Land transfers now major source of local governments' fiscal revenue: report

09:03, December 30, 2010      

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The total income generated by land transfers is expected to exceed 2 trillion yuan ($301.95 billion) this year, and land sales have now become the largest source of income for local governments, leading to higher housing prices, according to a People's Daily report Monday.

The income generated by land transfers in Beijing and Shanghai has reached over 100 billion yuan ($15.1 billion), a significant increase compared to a year earlier and, as the land supply doubled compared with last year, the total value of the land transfer is expected to exceed 2 trillion yuan ($301.95 billion), according to the report.

Over the last 10 years, the value of the land transfers has increased rapidly and its contribution to the local governments' revenue also increased. Data shows that land transfers generated 1.5 trillion yuan ($220 billion) for local governments nationwide last year, accounting for 46 percent of their overall financial revenue, up from 35 percent in 2001. This figure has reached 80 percent of revenue in some cities.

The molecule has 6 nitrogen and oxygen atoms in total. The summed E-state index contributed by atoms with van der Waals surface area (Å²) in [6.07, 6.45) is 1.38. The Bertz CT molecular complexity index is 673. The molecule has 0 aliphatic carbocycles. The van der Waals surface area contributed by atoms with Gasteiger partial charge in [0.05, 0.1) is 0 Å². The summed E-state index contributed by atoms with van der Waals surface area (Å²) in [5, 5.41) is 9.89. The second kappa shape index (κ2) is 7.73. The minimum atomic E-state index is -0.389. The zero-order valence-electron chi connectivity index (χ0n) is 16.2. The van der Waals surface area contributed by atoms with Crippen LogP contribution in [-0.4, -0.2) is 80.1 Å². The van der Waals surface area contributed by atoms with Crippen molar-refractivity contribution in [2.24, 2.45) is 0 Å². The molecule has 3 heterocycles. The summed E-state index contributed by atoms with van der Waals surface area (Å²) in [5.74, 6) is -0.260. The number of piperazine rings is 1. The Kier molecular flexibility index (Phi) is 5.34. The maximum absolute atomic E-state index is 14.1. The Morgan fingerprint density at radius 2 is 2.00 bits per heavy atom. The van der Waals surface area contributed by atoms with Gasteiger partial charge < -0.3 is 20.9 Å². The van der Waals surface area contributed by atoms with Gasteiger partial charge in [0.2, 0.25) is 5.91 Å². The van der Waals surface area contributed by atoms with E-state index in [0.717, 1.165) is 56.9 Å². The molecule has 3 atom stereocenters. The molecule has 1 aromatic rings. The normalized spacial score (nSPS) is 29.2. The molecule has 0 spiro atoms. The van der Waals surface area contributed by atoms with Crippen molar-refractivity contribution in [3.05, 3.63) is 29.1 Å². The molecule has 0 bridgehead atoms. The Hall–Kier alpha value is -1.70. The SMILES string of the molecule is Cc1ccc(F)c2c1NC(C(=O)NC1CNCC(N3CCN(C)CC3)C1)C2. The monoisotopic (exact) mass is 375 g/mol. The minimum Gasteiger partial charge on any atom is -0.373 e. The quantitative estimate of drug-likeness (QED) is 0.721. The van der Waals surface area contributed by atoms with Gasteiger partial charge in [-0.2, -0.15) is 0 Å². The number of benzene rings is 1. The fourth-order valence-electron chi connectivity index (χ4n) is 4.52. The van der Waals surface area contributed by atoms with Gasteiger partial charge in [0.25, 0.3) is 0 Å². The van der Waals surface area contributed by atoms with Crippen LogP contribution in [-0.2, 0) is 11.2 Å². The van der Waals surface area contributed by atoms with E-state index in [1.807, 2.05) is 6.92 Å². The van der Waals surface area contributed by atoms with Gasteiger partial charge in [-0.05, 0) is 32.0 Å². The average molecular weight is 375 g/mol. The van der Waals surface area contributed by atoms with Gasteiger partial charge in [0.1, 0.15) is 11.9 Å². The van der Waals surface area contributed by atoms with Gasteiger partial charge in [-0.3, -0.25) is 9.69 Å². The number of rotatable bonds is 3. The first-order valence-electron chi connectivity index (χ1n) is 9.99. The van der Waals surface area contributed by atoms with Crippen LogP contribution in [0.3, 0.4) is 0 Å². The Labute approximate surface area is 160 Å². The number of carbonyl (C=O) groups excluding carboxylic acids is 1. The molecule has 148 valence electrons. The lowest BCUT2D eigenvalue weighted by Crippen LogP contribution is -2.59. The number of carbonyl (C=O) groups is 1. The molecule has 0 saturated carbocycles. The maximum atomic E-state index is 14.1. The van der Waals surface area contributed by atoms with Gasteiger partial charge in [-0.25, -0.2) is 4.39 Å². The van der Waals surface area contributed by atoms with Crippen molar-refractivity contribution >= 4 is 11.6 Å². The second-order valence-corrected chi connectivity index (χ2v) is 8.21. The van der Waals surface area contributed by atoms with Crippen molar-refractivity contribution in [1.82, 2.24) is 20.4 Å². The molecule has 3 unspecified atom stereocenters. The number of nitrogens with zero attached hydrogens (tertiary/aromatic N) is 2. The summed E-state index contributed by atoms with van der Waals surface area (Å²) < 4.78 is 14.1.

Now, housing prices in first-tier cities are high, and the prices in second and third-tier cities are rising. In addition to factors such as excessive liquidity and stronger inflationary pressure, some say that another important reason that drives the housing prices higher is the "land finance."

According to Huang Xiaohu, vice president of China Land Science Society, "land finance" usually refers to the practice of some local governments who sustain the fiscal expenditure by selling land. He said that after the land is transferred, the local governments can also receive income from sources such as taxes. In some regions, the "land finance" has become the main source of fiscal revenue.

In addition, various fees regarding the process from acquisition of the land to construction - including land management, property, finance and transportation - are imposed by the departments, according to the report. And these fees, as well as loans on pledges of land, mean that local governments can increase their income, according to Ye Jianping, a professor at Renmin University of China.

The "land finance" has existed for many years and it means that governments are involved in a process of "acquiring land, selling land, imposing taxes, mortgage and then acquiring land again", and the local governments, developers and banks are the largest beneficiaries, said Wang Xiaoying, researcher with the Chinese Academy of Social Sciences (CASS).

Ye said that the process has led to high house prices, so that homes are in the hands of the wealthy. The "land finance" has also led to too much capital flow to the property sector and is unfavorable concerning the optimization of the economic structure.


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